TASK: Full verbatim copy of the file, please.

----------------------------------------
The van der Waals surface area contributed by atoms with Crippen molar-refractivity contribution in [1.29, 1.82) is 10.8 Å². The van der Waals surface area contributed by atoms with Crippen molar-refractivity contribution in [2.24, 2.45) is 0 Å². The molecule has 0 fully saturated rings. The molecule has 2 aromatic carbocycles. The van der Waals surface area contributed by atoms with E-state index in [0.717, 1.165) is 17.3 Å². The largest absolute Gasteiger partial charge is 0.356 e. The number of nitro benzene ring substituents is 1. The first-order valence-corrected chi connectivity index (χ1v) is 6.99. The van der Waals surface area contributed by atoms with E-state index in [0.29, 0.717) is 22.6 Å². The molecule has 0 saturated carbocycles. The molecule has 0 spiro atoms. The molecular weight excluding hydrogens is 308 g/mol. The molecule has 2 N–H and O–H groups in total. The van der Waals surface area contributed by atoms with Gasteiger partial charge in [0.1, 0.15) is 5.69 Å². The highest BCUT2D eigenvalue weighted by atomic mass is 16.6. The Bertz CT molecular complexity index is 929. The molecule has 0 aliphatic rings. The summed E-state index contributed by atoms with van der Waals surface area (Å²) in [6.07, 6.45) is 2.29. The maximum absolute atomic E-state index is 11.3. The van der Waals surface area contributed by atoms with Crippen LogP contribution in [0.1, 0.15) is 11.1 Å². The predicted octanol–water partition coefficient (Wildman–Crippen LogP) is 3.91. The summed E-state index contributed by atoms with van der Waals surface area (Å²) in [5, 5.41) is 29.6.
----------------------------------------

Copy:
The van der Waals surface area contributed by atoms with Crippen molar-refractivity contribution in [1.29, 1.82) is 10.8 Å². The van der Waals surface area contributed by atoms with Crippen molar-refractivity contribution in [2.24, 2.45) is 0 Å². The molecule has 0 fully saturated rings. The molecule has 2 aromatic carbocycles. The van der Waals surface area contributed by atoms with E-state index in [0.717, 1.165) is 17.3 Å². The largest absolute Gasteiger partial charge is 0.356 e. The number of nitro benzene ring substituents is 1. The first-order valence-corrected chi connectivity index (χ1v) is 6.99. The van der Waals surface area contributed by atoms with E-state index in [0.29, 0.717) is 22.6 Å². The molecule has 0 saturated carbocycles. The molecule has 0 spiro atoms. The molecular weight excluding hydrogens is 308 g/mol. The molecule has 2 N–H and O–H groups in total. The van der Waals surface area contributed by atoms with Gasteiger partial charge in [0.1, 0.15) is 5.69 Å². The highest BCUT2D eigenvalue weighted by atomic mass is 16.6. The Bertz CT molecular complexity index is 929. The molecule has 0 aliphatic rings. The summed E-state index contributed by atoms with van der Waals surface area (Å²) in [6.07, 6.45) is 2.29. The maximum absolute atomic E-state index is 11.3. The van der Waals surface area contributed by atoms with Crippen LogP contribution in [0.1, 0.15) is 11.1 Å². The predicted octanol–water partition coefficient (Wildman–Crippen LogP) is 3.91. The summed E-state index contributed by atoms with van der Waals surface area (Å²) in [5, 5.41) is 29.6.